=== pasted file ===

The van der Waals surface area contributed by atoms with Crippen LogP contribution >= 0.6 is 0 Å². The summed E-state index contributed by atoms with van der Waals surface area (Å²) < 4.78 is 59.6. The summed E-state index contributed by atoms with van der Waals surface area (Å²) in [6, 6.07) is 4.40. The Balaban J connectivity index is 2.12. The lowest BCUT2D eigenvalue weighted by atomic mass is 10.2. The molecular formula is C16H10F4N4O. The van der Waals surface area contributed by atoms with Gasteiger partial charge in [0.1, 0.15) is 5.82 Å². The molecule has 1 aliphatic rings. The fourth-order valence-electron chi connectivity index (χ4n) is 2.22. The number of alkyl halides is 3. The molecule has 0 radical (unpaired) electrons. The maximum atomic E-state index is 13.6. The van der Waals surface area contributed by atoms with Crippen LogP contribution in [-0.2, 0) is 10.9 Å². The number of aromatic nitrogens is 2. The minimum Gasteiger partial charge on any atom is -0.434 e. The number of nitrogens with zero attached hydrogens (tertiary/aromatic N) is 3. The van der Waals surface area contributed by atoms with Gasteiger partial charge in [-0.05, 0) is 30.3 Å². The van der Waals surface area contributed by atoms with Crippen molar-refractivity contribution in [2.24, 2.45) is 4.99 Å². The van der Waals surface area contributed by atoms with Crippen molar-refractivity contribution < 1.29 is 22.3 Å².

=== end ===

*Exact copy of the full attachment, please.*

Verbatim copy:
The van der Waals surface area contributed by atoms with Crippen LogP contribution >= 0.6 is 0 Å². The summed E-state index contributed by atoms with van der Waals surface area (Å²) < 4.78 is 59.6. The summed E-state index contributed by atoms with van der Waals surface area (Å²) in [6, 6.07) is 4.40. The Balaban J connectivity index is 2.12. The lowest BCUT2D eigenvalue weighted by atomic mass is 10.2. The molecular formula is C16H10F4N4O. The van der Waals surface area contributed by atoms with Gasteiger partial charge in [0.1, 0.15) is 5.82 Å². The molecule has 1 aliphatic rings. The fourth-order valence-electron chi connectivity index (χ4n) is 2.22. The number of alkyl halides is 3. The molecule has 0 radical (unpaired) electrons. The maximum atomic E-state index is 13.6. The van der Waals surface area contributed by atoms with Crippen LogP contribution in [-0.2, 0) is 10.9 Å². The number of aromatic nitrogens is 2. The minimum Gasteiger partial charge on any atom is -0.434 e. The number of nitrogens with zero attached hydrogens (tertiary/aromatic N) is 3. The van der Waals surface area contributed by atoms with Gasteiger partial charge in [-0.05, 0) is 30.3 Å². The van der Waals surface area contributed by atoms with Crippen molar-refractivity contribution in [2.24, 2.45) is 4.99 Å². The van der Waals surface area contributed by atoms with Crippen molar-refractivity contribution < 1.29 is 22.3 Å².